- How much do you want to pay for speed?

Travel insurance, Health insurance

- how much do you pay for it?
- How much you will get paid?
- Is it
**worth**it?

- You can work now and earn money today
- What if you fail this course?
- Why if you do not find a job?

- How will you understand the results?
- Are the results just “random noise”?
- What are your expected results
- Allele frequency
- Success rate of a treatment

- Cards
- Coins
- Dice (one die, many dice)

maybe other toys that are easy to understand

These are just to have easy examples

Each device has a set of possible outcomes:

For example a *die* has the following outcomes

⚀ ⚁ ⚂ ⚃ ⚄ ⚅

🂡 🂢 🂣 🂤 🂥 🂦 🂧 🂨 🂩 🂪 🂫 🂭 🂮 🂱 🂲 🂳 🂴 🂵 🂶 🂷 🂸 🂹 🂺 🂻 🂽 🂾 🃁 🃂 🃃 🃄 🃅 🃆 🃇 🃈 🃉 🃊 🃋 🃍 🃎 🃑 🃒 🃓 🃔 🃕 🃖 🃗 🃘 🃙 🃚 🃛 🃝 🃞 🃟

♠︎♣︎♡♢

Four symbols can be used to represent DNA

A, C, G, T

**Head**, **Tail** also written as **H**, **T**

- Coin:
`c("H","T")`

- Dice:
`1:6`

- Cards/DNA:
`c("a","c","g","t")`

- Capital Letters:
`LETTERS`

- Small Letters:
`letters`

`sample()`

Try this

sample(LETTERS)

[1] "V" "P" "H" "T" "A" "W" "N" "L" "Q" "X" "M" "R" "G" "F" "D" "B" "Z" "E" "S" "K" "O" "C" "U" "Y" "I" "J"

sample(LETTERS)

[1] "W" "E" "S" "T" "K" "P" "Q" "U" "X" "H" "I" "V" "N" "R" "Z" "C" "B" "O" "F" "M" "Y" "L" "G" "A" "J" "D"

`sample()`

is The output has the same elements of the input but in a different order

Each element appears only once

The order changes every time

Try this

sample(LETTERS, size=10)

[1] "E" "H" "V" "Y" "C" "I" "T" "M" "B" "F"

We get 10 letters. Some, but not all input elements

Each element appears only once

Try this

sample(c("H","T"), size=10)

Error in sample.int(length(x), size, replace, prob): cannot take a sample larger than the population when 'replace = FALSE'

We run out of elements

Try this

sample(c("H","T"), size=10, replace=TRUE)

[1] "H" "T" "T" "H" "H" "H" "H" "H" "H" "H"

Each element can appear several times

Shuffle, take one, replace it on the set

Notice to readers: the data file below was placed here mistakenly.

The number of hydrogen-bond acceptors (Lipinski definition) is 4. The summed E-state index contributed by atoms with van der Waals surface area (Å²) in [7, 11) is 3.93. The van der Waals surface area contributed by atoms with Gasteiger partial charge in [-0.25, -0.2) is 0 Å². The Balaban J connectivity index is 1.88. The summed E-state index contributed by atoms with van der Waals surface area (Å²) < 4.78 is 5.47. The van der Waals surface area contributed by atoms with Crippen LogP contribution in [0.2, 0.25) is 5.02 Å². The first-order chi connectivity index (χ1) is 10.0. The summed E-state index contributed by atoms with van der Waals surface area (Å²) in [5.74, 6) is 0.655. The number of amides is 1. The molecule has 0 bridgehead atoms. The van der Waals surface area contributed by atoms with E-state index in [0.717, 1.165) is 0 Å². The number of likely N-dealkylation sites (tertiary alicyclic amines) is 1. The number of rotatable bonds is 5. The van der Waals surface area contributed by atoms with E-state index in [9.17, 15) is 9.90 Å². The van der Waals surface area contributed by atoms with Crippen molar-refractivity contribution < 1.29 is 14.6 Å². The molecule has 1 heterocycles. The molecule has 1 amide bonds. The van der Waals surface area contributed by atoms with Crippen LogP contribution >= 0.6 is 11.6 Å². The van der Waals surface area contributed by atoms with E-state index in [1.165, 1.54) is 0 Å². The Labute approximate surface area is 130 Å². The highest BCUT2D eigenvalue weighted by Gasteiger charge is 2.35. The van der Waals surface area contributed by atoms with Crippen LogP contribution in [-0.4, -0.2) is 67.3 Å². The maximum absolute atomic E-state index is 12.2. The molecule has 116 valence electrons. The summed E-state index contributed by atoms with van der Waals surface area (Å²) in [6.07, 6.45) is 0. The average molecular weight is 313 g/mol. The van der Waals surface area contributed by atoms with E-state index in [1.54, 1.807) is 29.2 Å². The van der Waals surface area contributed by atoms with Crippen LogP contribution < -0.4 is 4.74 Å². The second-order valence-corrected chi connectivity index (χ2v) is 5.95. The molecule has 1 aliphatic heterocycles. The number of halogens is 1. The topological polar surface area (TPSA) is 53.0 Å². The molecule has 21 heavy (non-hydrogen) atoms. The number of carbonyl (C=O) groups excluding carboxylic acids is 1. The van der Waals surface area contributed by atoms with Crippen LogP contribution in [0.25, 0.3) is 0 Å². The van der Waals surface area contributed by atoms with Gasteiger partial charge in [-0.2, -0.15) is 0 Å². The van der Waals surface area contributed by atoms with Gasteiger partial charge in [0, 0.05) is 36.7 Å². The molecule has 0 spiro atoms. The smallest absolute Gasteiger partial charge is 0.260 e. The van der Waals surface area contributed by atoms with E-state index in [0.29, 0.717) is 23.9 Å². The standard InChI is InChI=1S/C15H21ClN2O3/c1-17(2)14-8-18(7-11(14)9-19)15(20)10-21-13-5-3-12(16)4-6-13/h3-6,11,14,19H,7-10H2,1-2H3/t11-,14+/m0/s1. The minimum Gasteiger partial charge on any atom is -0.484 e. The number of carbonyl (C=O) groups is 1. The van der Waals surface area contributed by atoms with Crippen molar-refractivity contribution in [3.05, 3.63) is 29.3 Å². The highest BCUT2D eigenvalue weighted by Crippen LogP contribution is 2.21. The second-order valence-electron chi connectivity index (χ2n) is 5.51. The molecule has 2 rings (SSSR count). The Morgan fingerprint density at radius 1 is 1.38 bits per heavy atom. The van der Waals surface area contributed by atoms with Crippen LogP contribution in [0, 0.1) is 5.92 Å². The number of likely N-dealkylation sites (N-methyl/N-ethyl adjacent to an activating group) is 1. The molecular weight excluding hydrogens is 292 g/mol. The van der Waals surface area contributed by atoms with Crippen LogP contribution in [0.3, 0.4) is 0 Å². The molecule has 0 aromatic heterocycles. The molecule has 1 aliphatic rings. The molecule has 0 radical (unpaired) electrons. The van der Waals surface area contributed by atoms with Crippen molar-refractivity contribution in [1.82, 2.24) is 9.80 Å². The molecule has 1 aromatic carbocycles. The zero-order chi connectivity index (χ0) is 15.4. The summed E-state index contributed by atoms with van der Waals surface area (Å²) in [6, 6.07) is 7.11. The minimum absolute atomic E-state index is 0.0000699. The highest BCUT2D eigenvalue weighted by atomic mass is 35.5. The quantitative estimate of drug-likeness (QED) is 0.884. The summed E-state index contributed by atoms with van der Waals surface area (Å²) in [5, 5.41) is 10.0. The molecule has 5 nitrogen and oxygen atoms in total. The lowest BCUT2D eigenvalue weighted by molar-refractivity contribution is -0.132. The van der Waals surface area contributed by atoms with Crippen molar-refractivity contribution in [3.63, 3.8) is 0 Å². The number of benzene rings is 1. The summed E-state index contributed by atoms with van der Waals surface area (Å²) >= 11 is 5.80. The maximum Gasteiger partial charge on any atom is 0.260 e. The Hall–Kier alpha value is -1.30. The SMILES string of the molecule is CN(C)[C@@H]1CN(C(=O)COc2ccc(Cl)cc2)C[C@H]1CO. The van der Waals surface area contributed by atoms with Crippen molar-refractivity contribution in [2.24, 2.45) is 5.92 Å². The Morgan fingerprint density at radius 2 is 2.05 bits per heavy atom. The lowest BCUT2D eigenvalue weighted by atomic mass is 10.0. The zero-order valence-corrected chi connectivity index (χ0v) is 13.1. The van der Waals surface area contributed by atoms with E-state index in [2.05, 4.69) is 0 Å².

Most of times we will use `sample()`

with `replace=TRUE`

table(sample(c("a","c","g","t"), size=40, replace=TRUE))

a c g t 15 6 9 10

table(sample(c("a","c","g","t"), size=40, replace=TRUE))

a c g t 12 9 10 9

table(sample(c("a","c","g","t"), size=40, replace=TRUE))

a c g t 6 12 11 11

Each result is different

table(sample(c("a","c","g","t"), size=400, replace=TRUE))

a c g t 107 92 98 103

table(sample(c("a","c","g","t"), size=400, replace=TRUE))

a c g t 97 96 107 100

table(sample(c("a","c","g","t"), size=400, replace=TRUE))

a c g t 94 120 103 83

When `size`

increases, the frequency of each letter also increases

table(sample(c("a","c","g","t"), size=4000, replace=TRUE))

a c g t 973 1030 1025 972

table(sample(c("a","c","g","t"), size=4000, replace=TRUE))

a c g t 988 1015 1007 990

table(sample(c("a","c","g","t"), size=4000, replace=TRUE))

a c g t 988 1014 1002 996

When `size`

increases, the frequencies change less

table(sample(c("a","c","g","t"), size=40000, replace=TRUE))

a c g t 10062 9894 9974 10070

table(sample(c("a","c","g","t"), size=40000, replace=TRUE))

a c g t 10075 9936 9813 10176

table(sample(c("a","c","g","t"), size=40000, replace=TRUE))

a c g t 10016 9900 9888 10196

Each frequency is very close to 1/4 of `size`

table(sample(c("a","c","g","t"), size=400000, replace=TRUE))

a c g t 99403 100022 100687 99888

table(sample(c("a","c","g","t"), size=400000, replace=TRUE))

a c g t 100019 99766 100393 99822

table(sample(c("a","c","g","t"), size=400000, replace=TRUE))

a c g t 100400 99938 99722 99940

If `size`

increases a lot, the *relative frequencies* are 1/4 each

**Absolute frequency** is **how many** times we see each value

The sum of all **absolute frequencies** is the **Total number of cases**

**Relative frequency** is **the proportion** of each value in the total

The sum of all **relative frequencies** is always 1.

*Relative frequency = Absolute frequency/Total number of cases*

table(sample(c("a", "c", "g", "t"), size=1000000, replace=TRUE))/1000000

a c g t 0.250158 0.250116 0.250453 0.249273

What will be each relative frequency when `size`

is
BIG

In this case we can find it by **thinking**

- There are 4 possible outcomes, and they are
*symmetrical* - There is no reason to prefer one outcome to the other
- Therefore all relative frequencies must be equal
- Therefore each one must be 1/4

This *ideal* relative frequency is called **Probability**

Each *device* or *random system* may have some preferred outcomes

All *outcomes* are possible, but some can be *probable*

In general we do not know each probability

But we can *estimate* it using the relative frequency

**That is what we will do in this course**